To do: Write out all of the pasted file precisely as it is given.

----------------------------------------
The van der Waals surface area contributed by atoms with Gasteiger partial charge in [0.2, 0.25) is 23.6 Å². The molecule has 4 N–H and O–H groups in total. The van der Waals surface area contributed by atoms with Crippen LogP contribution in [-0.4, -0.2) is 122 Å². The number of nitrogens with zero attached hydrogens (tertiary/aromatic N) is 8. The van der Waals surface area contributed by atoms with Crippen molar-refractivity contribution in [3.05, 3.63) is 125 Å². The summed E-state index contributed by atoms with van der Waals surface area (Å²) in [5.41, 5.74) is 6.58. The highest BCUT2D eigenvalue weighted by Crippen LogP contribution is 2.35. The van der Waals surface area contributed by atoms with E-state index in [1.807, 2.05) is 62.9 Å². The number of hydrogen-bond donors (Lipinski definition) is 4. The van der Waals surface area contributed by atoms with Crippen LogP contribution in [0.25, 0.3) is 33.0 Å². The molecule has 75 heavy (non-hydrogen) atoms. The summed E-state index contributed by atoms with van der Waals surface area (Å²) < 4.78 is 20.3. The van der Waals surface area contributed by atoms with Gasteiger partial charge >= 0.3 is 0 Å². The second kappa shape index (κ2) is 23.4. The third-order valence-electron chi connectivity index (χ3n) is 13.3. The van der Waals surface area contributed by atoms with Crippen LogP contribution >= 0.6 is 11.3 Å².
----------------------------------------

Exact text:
The van der Waals surface area contributed by atoms with Gasteiger partial charge in [0.2, 0.25) is 23.6 Å². The molecule has 4 N–H and O–H groups in total. The van der Waals surface area contributed by atoms with Crippen LogP contribution in [-0.4, -0.2) is 122 Å². The number of nitrogens with zero attached hydrogens (tertiary/aromatic N) is 8. The van der Waals surface area contributed by atoms with Crippen molar-refractivity contribution in [3.05, 3.63) is 125 Å². The summed E-state index contributed by atoms with van der Waals surface area (Å²) in [5.41, 5.74) is 6.58. The highest BCUT2D eigenvalue weighted by Crippen LogP contribution is 2.35. The van der Waals surface area contributed by atoms with E-state index in [1.807, 2.05) is 62.9 Å². The number of hydrogen-bond donors (Lipinski definition) is 4. The van der Waals surface area contributed by atoms with Crippen LogP contribution in [0.25, 0.3) is 33.0 Å². The molecule has 75 heavy (non-hydrogen) atoms. The summed E-state index contributed by atoms with van der Waals surface area (Å²) < 4.78 is 20.3. The van der Waals surface area contributed by atoms with Gasteiger partial charge >= 0.3 is 0 Å². The second kappa shape index (κ2) is 23.4. The third-order valence-electron chi connectivity index (χ3n) is 13.3. The van der Waals surface area contributed by atoms with Crippen LogP contribution >= 0.6 is 11.3 Å².